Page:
Merle Hare has marked her 100th birthday by attending a Last Post Ceremony at the Australian War Memorial held in honour of her twin brother, presumed killed in action, 75 years ago.
The daily ceremony shares the story behind one of the names on the Roll of Honour, and Monday night was a particularly poignant occasion as it was held for Sergeant Donald Kelway Storrie on the day of their joint birthday.
“The last time I ever saw Donald was on his wedding day,” Mrs Hare (nee Storrie), a former Women’s Royal Australian Naval Service (WRANS) Writer said.
“After all these years there might not be tears, but he is always in my heart, I always think about him.
“He was a lovely man with blue eyes and blond hair, we were always together but we never had an argument.
“If there was ever anything I needed, he was there to help.”
A fitter and turner by trade, Sergeant Storrie had enlisted in the Royal Australian Air Force and posted to No. 20 Squadron in Darwin.
A crewman on a Catalina flying boat, Sergeant Storrie had flown 18 missions with the squadron when, on 7 March 1945, his aircraft failed to return when minelaying in the South China Sea, its crew never found.
Wreaths were laid by the Chief of Air Force, Air Marshal Mel Hupfeld, and Chief of Navy, Vice Admiral Michael Noonan.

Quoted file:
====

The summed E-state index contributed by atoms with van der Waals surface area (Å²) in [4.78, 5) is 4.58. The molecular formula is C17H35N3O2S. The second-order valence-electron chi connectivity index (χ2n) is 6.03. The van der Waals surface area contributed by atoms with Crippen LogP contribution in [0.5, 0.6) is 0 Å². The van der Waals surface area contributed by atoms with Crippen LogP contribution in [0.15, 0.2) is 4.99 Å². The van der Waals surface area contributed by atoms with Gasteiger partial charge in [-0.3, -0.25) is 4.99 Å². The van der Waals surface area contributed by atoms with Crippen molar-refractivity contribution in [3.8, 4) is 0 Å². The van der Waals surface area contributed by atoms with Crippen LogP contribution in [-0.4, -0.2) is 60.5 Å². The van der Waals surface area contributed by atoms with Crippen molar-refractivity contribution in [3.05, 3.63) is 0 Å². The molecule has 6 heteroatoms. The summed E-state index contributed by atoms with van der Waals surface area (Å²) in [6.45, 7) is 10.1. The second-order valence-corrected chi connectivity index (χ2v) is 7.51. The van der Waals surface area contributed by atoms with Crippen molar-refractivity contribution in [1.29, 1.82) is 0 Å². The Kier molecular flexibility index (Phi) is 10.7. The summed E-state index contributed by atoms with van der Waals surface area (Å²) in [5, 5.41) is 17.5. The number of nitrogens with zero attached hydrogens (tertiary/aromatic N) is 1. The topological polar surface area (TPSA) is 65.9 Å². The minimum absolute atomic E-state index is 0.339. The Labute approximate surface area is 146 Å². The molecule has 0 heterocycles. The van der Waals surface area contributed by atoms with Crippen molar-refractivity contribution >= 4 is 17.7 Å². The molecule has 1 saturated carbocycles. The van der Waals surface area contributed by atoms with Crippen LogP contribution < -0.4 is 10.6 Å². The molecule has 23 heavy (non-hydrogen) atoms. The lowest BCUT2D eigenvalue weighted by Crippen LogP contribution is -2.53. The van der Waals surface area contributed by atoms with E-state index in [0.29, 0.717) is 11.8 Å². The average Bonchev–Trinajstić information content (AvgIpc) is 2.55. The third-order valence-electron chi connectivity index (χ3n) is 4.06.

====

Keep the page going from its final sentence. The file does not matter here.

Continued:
Surrounded by family and friends, Maritime Logistics - Personnel members from HMA Ships Harman, Albatross and Penguin also made the journey to pay tribute to a remarkable woman who helped pave the way in their category.
Vice Admiral Noonan presented Mrs Hare with a gold medallion and flowers to mark her birthday.
He said the Navy was built on the values embodied by former members like Mrs Hare.
“The present and our future Navy is founded on its history which is only possible because of people like Merle,” Vice Admiral Noonan said.
“On behalf of the men and women of the Navy, I wish you a very happy birthday and thank you for your service.”
Mrs Hare enlisted in the WRANS as a Writer in March 1943 and fondly remembers the tailored uniforms they received.
“I loved every minute of my time in the Navy,” Mrs Hare said.
Her sister also served in the Army as a nurse, and in June 1944 Mrs Hare married Robert, an AIF soldier on active service; her wedding dress was made of tulle fabric and five other wartime brides wore it afterwards.
In 1946, Merle discharged from the WRANS to raise her family.
President of the WRANS Naval Women’s Association (ACT) Pauline Gribble said that Mrs Hare then went on to help form the WRANS associations in Victoria and the ACT, and is a life member of both.
“She is an impressive woman - she’s all of four-foot-ten and a powerhouse who leaves most of us in the dust,” Mrs Gribble said.
“She’s everyone’s mother, everyone’s grandmother, when so many of us don’t have those any more.
“Merle keeps us all together - she’s always there with a cuddle or a few words of advice and she isn’t afraid to tell it like it is.
“She really represents the history and the future of Navy and military people, she lives by principles like integrity and pride and really believes in them.”
Mrs Hare has two children, four grandchildren and four great-grandchildren.
Despite all the attention, Mrs Hare took it all in her stride.
“When you get to 100 nothing fazes you anymore,” Mrs Hare said.